Live Bluebird Nestbox Camera Offers Glimpse Into Active Nest

Live Bluebird Nestbox Camera Offers Glimpse Into Active Nest

In the early 1960s, the eastern bluebird was hanging on for dear life
In the early 1960s, the eastern bluebird was hanging on for dear life
Pennsylvania Game Commission
Pennsylvania Game Commission

HARRISBURG, PA –-( In an effort to garner appreciation for wildlife, especially the state’s bluebird population, the Pennsylvania Game Commission’s webcasting of a live video feed from a bluebird nestbox on the grounds of its Harrisburg Headquarters now is providing a glimpse into an active nest.

To view the live feed, visit the agency’s website ( and click on the “Bluebird Nestbox Cam” icon under the opening photo in the center of the homepage.

“After several weeks of nest building and waiting, the bluebird nestbox camera now is allowing viewers to follow along with an active nest that presently contains five recently laid bluebird eggs,” said Carl G. Roe, Game Commission executive director.

“The best way to get Pennsylvanians – in fact most Americans – excited about wildlife is to show them what makes wildlife so irreplaceable and priceless.

“We decided to set-up and use this live webcast to help us educate the public about the importance of wildlife, how to make backyards friendlier to wildlife and also provide a way for folks to simply get closer to bluebirds. Last year, it was a huge hit, and we expect that the broadcasting of this year’s activities again will be well received.”

Launched last year, the bluebird camera was the agency’s first foray into the world of live nest camera feeds. It provides a color video feed plus audio from the bluebird nestbox quarters, which is situated near the agency’s headquarters. A live feed also is broadcast to a monitor in the agency’s lobby.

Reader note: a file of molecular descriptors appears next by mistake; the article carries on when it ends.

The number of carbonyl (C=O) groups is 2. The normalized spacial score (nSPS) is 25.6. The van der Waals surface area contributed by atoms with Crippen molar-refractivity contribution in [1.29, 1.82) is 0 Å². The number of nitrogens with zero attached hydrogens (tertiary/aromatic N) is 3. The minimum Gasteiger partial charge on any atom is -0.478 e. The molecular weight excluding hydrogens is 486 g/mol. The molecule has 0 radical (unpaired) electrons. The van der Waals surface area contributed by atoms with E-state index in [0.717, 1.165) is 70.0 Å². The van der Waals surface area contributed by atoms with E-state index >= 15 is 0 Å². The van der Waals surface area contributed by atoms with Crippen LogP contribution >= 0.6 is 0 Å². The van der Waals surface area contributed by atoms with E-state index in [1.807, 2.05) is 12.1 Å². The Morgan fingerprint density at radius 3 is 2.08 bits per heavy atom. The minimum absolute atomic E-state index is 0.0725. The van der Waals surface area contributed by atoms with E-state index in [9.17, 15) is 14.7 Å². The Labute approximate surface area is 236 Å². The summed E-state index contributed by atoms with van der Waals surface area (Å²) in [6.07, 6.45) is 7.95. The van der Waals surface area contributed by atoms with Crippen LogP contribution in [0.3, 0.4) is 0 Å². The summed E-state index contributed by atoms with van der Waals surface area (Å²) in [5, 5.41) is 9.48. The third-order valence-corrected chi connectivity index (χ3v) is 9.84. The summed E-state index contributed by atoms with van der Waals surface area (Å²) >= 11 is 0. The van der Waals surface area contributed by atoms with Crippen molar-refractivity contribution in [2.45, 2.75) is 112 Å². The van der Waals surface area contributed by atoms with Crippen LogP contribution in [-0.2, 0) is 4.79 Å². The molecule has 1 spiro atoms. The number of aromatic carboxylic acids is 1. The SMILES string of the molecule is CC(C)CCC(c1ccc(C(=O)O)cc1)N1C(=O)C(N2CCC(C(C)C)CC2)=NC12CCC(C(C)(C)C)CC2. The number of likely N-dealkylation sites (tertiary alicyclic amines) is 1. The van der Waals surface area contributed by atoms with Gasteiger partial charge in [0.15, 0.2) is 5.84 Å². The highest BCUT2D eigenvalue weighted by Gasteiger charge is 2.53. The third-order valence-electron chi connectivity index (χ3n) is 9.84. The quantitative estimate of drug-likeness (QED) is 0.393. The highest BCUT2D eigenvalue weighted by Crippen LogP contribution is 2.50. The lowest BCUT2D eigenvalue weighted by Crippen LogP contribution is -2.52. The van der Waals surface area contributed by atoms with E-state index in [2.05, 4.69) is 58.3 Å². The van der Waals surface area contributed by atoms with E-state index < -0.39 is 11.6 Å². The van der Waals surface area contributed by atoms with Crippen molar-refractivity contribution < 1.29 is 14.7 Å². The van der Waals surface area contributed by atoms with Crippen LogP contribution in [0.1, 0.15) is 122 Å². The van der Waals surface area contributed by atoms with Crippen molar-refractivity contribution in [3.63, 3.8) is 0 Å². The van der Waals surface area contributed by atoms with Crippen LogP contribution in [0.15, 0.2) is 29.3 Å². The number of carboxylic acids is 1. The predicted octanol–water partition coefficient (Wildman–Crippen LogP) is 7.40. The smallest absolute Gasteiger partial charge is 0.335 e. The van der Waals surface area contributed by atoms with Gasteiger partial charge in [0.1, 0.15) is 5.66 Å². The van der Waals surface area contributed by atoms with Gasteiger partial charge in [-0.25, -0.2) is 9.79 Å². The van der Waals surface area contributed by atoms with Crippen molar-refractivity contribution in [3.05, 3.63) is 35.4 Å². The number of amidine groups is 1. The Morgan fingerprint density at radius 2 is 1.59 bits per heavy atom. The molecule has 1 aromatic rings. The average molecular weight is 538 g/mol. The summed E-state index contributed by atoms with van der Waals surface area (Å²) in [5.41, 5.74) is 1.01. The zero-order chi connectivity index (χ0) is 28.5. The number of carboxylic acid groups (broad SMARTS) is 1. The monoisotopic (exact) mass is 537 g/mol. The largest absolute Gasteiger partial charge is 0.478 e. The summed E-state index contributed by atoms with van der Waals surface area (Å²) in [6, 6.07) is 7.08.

New this year is the installation of an infrared video camera, which will enable visitors to tune in after dark, too.

Steps are taken to deter house sparrows from using the nestbox by mounting monofilament fishing line from the roof over the entrance hole, which compels sparrows to stay away. Bluebird nestboxes placed close to buildings almost always attract competition from sparrows, which annually chase native bluebirds from nestboxes and nesting cavities.

“In the early 1960s, the eastern bluebird was hanging on for dear life,” said Dan Brauning, Game Commission Wildlife Diversity Section supervisor. “The species was suffering from a European invasion of house sparrows and European starlings. Today, it’s not hard to imagine the harm that would come from releasing starlings and house sparrows in New York City during the 1800s. But back then, at a time when people were trying to reverse declining songbird populations, it seemed like the right thing to do in New York.

“The starling spread quickly across America. Released in 1890 and 1891, starlings were building nests in California by the 1940s. What our forefathers didn’t expect, in addition to the rapid range expansion of these alien species, was that they would almost immediately begin competing with bluebirds and other beneficial songbirds for cavity nesting sites.”

Bluebirds were enjoying a satisfying existence around 1900. It is when some ornithologists believe Pennsylvania’s bluebird population was at its largest, because fully two-thirds of the Commonwealth was farmland. But the runaway populations of starlings and sparrows would begin to compete with and ultimately cripple the bluebird’s ability to secure adequate nesting.

The species’ problems would be further compounded by farmlands reverting to forestland or being swallowed by development, the increased use of pesticides, and the replacement of wooden fence-posts with metal posts.

By 1960, the bottom was ready to fall out, and the Game Commission and many other conservation agencies and organizations launched an aggressive campaign to rescue the species.

With the aid of its Howard Nursery, the Game Commission manufactured inexpensive bluebird nestboxes and bluebird nestbox kits for the public to place afield. Boy Scouts and Cub Scouts became involved, as well as 4-H Clubs, schools and Audubon chapters. Bluebirds became the poster child for efforts aimed at getting people to do something for wildlife in their backyards.

“Today, bluebirds are back in a big way, even in the southeastern counties, where they compete heavily with large populations of house sparrows,” Brauning said. “It’s fair to say that our bluebird population is stronger today than it has been in 50 years. With time and continued assistance from caring Pennsylvanians, it seems likely bluebirds will continue to prosper.”

For more information on bluebirds, visit the Game Commission’s website (, click on “Wildlife” in the menu bar in the banner, then choose “Bluebird” from the listing under the “Wild Birds and Birding” section.